Daily Nutrient Program - Infant and Toddlers
We might as well begin with the beginning of life. The time preceding birth, when the baby is still inside its mother, is an important period of growth and development, and at that time as well as after birth, the baby’s health is very dependent on the mother’s nourishment. Even the several months before a woman becomes pregnant are important. She must eat good amounts of wholesome foods to have enough energy and nutrients for her child and herself, both before and after birth.
Nutrition is the key to growth and development. Baby’s first food is mother’s milk, which is uniquely formulated to meet his or her growth needs, provided mother eats an adequate diet. Initially, breast milk colostrum has the fluid and nutrient levels, such as zinc, that correlate with the baby’s needs. As initial milk comes in, it is higher in fat and fatty acids, important to early developmental needs of the brain and the immune and nervous systems. Later, its fat content decreases and the protein and carbohydrate levels increase to meet the nutritional needs for general growth and development. With a good diet, mother’s milk exclusively can support the baby for six months or more. Besides eating well, the mother should also avoid pharmaceutical drugs when possible and chemicals such as nicotine, alcohol, and caffeine. Occupational and even home chemical use should be avoided as well. Pesticides, such as DDT and more recently used chemicals, may contaminate food and get into breast milk, so whenever possible, organic or homegrown produce is ideal.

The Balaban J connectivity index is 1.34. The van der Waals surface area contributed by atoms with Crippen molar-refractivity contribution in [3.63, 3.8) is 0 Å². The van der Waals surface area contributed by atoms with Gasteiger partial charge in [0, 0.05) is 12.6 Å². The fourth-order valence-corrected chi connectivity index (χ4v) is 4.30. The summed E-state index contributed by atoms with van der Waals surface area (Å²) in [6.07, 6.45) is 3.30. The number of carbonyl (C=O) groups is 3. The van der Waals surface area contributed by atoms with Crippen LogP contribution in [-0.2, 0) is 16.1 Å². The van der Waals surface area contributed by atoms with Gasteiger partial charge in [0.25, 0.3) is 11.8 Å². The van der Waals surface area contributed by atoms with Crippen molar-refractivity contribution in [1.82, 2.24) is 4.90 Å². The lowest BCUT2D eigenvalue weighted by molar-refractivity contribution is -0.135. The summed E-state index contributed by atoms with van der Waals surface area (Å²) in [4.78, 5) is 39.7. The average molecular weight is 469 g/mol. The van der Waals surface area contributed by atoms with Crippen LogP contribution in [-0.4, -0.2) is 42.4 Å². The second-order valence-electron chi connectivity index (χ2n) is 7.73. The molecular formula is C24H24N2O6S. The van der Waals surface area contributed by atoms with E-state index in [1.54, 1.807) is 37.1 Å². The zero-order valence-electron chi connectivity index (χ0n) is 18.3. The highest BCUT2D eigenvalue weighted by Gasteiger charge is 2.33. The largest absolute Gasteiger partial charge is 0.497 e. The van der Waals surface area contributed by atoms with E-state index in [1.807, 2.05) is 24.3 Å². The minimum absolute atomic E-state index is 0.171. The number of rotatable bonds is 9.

There are many reasons why breastfeeding is the best thing for both mother and baby. Initially, breastfeeding stimulates uterine contractions, reducing bleeding and bringing the uterus back to its normal size. It provides the intimate bonding of the mother and baby, so connected for the previous nine months, and it is convenient because mother always has baby’s food with her; it is also less expensive, but above all breastfeeding is the healthiest choice for the child. Also, the output of calories to baby helps the mother to bring her weight back toward its pre-pregnancy level.
For baby, breast milk provides the right nourishment. It has more available iron, vitamins A and C, niacin, potassium, and the right amino acids for growth than any natural or formulated substitute. It not only has nutritional advantages but immunological ones as well, as the mother can pass her protective antibodies to her child. Recent studies show that breastfed babies are healthier than bottle-fed babies—they have fewer allergies, they are leaner, and they have lower cholesterol levels—and this remains true in later years as well.
More than 95 percent of mothers can breastfeed if they wish. Many of those who have trouble can find help and reassurance from a breastfeeding support group such as La Leche League or from a midwife friend, or a neighbor who has breastfed. Relaxation and increased fluid intake will also facilitate breastfeeding. Luckily, the number of mothers who breastfeed has been increasing over the last couple of decades, even among career-oriented women.
There are really not many good substitutes for mother’s milk. It has been shown that 100 percent whey formula is probably the best choice. Goat’s milk, slightly diluted, can also be used if the whey formula is not tolerated. A little soy milk can also be used after three or four months. Cow’s milk is best avoided; it has a different amino acid balance than other substitutes, has more fats, and is more allergenic. The whey formula is very low allergenically, even less than goat’s milk and soy milk. Formulas may be used in an emergency, but I generally do not recommend them because of their unnatural and synthetic makeup.